In the end, what this piece needs is a renovation. Tell me why I'm supposed to care for this couple. Experiment. Throw in metaphors, descriptions of different parts of their relationships, and how they correspond with the narrator's present feelings. Why have the been reduced to this state? What else does the narrator possibly want to say? Give your repetition a context, an emotional and narrative development, or at least spice the emotional sensations of this piece with figurative language. Right now, this simply cannot do. It's touching, and perhaps it has a lot of personal significance to you. Indeed, this seems to carry with it some heavy amount of emotional weight. But without a clear context, established characters, maybe some plot events, and the typical elements of a poem used to convey a lot of emotional impact within a short amount of lines (i.e. figurative language), this just fell flat. Some of the lines also came across as incredibly odd or hard to read ("I'm a slave to this depression that's one the inside" was particularly bad, in all honesty. Depression is quite generally internalized, and I think this is unnecessary repetition that interrupted the general pattern and composition of the poem. "I'm a slave to my depression" would work far better at communicating the same point without coming across as awkward or interrupt the main train of thought, although it still needs some weight behind it.)

And that's about it. It's a decent poem, and I appreciate the effort you applied to this. However, I just can't relate to it, and that is the line that divides the good and decent poems from the strong and great ones. It's not a bad step in the direction to writing good poetry, however, so I suggest you keep going. That's what brought me to my current level of writing poetry (even if it isn't the best one). Anyways, thanks for presenting this poem!


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1081 Reviews

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Mon Sep 26, 2016 10:52 pm
Virgil wrote a review...

This is Kaos here for a shorter review for a shorter poem!

You did a lot of listing off emotions again in this poem, which annoyed me. Instead of listing emotions off like being angry or being depressed, try to express that into the poem rather than just saying that you're sad mad pouty and angsty, because I won't believe you until you show me.

I felt like this poem was going in a better direction of trying to have a simple sort of idea that you're trying to convey. So you're trying to make a poem about you being a slave to the memory of a past love, now write around it. Once you have figured out a base idea, you need to build around it until there is a forest of beautiful trees of imagery around it.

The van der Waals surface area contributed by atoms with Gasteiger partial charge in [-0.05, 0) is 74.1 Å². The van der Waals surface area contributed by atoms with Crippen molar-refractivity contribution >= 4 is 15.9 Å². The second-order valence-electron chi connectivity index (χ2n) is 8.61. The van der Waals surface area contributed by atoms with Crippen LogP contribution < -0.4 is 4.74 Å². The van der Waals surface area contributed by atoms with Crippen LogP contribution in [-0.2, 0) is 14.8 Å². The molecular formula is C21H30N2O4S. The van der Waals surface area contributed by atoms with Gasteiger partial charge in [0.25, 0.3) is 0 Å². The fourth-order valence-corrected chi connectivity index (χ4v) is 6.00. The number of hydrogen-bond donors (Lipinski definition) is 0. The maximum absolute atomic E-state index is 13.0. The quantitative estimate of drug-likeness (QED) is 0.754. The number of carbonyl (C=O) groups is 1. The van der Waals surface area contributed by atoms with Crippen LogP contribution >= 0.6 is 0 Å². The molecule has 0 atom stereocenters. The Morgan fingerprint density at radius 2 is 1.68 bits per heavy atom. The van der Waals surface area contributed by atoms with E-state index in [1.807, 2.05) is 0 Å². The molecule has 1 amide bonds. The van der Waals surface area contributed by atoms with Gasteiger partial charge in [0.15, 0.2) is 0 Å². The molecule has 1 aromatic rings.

I also felt like there was a sort of wasted potential with the imagery of the poem as maybe you could have done something with it being a cage on you with you wanting to be free from it or possibly it also being some sort of shackles or handcuffs that kept you from doing things that you've wanted to do before.

Overall, this was quite the simple poem, but it seems that it was meant to be. I think that you could have focused more on making each line powerful as this is a short poem, and you can use it being short to your advantage of nothing dragging out too long or anything of that sort.

I hope this helped and have a great day!

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1272 Reviews

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Reviews: 1272

Mon Sep 26, 2016 10:26 pm
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Rosendorn wrote a review...


Obviously meaningful poem that uses very straightforward language, trying to convey things in little packages and letting us fill in the rest.

That makes good diary entries, but not the best poetry. Right now, I'm not truly feeling any weight of the words because they're simply placed within sentences, the lines broken up along the lines of a poem.

I personally read poems to feel the full extent of the author's pain, and this piece doesn't do it for me. Obviously the words are heavy and hard and the emotion inside must be overbearing, but that doesn't truly come across.

Insert some examples, and don't be afraid to unpack the full extent of every single emotion listed in here. Poetry is best done unpacked, because unpacking means the readers feel what the narrator feels. Make me ache, give me context, give these words a situation that show how the narrator is a slave and how heavy the chains are.

Until then, this piece will be a lackluster piece good for general venting, but lacking the impact that makes a strong poem.

Hope this helps. Let me know if you have any questions or comments.


Journeys end in lovers' meeting.
— William Shakespeare